The science of nature is a human endeavor to understand the nature, and the science of religion is a human endeavor to understand religion. All understanding assumes suppositions and entails “categorization,” that is subsuming the particular under universal categories and concepts. Understanding religion is no exception. It is preceded by certain assumptions and principles which are necessary conditions for its intelligibility and interpretation.

The science of nature is a human endeavor to understand the nature, and the science of religion is a human endeavor to understand religion. All understanding assumes suppositions and entails “categorization,” that is subsuming the particular under universal categories and concepts. Understanding religion is no exception. It is preceded by certain assumptions and principles which are necessary conditions for its intelligibility and interpretation.

This seemingly Kantian position is more than familiar today, but a century ago not only was it a blasphemous view concerning religion, but a dubious one even in the case of natural sciences. The positivism of Mill and Bacon based itself on the idea that “brute facts” were available and it only needed an open eye to capture them by observation. But later developments in philosophy of science, demonstrated clearly, to their utter disappointment, that these “brute facts” lived nowhere except in the barren lands of wild hallucinations of speculators. Even in simple inductive research, where regular association of successive events is under scrutiny, one cannot be sure of the complete list of the relevant factors nor of the right aspects of the events subject to generalization. In all these cases one has to be equipped with a preassumed picture of the scene of research in order to know where to start from and where to end, what to include and take care of and what to exclude as irrelevant or uni mportant. These schemes are not sacrosanct, they can be criticized, modified, refined or perhaps redefined, but two things are absolutely certain about them: Number one, their absolute inevitability in the field of research and for the purpose of understanding; number two, their transcendence and independence [relative] to the world of experiment.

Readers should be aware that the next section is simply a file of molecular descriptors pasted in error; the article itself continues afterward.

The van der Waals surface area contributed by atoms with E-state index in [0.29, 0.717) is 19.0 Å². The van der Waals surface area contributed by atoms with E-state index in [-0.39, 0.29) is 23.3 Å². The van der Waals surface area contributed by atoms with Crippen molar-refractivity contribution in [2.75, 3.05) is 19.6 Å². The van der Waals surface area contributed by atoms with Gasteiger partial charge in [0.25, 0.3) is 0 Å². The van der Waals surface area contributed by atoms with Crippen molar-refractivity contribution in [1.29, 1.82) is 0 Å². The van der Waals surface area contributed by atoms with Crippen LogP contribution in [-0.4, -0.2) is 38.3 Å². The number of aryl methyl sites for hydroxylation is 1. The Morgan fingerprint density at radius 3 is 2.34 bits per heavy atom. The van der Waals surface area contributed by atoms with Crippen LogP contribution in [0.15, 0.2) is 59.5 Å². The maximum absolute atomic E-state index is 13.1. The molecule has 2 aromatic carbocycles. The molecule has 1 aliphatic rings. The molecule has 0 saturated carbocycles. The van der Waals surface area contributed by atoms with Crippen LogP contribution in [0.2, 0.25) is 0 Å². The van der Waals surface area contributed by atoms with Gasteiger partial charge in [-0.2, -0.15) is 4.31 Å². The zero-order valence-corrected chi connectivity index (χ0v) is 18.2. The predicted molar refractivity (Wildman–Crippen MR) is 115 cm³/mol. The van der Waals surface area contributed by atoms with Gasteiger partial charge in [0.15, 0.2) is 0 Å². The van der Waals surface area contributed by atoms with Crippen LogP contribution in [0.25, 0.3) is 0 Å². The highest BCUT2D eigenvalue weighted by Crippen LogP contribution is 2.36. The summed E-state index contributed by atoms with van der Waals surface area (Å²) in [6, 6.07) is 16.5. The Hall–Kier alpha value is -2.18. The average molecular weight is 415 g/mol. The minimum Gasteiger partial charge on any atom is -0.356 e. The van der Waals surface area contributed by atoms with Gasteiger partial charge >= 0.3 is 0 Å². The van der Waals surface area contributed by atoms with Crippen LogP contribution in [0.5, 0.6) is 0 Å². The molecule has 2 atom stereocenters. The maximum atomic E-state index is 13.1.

Now, more important than all that is their impact on the whole context of the final product of the research. The main and radical difference between the positivist and post-positivist philosophy is the recognition of the fact, on the part of the philosophers, that observation does not stand alone, it is theory-laden (loaded), in other words it is, of necessity, preceded by theories on the one hand and colored by the same theories on the other. Interestingly enough, scientific instruments which seem to provide us with careful observation and measurements, such as microscopes and nuclear magnetic resonance devices are nothing but complex theoretical assumptions arranged and objectified in such a way as to allow us to put forward certain questions to nature and obtain answers therefrom.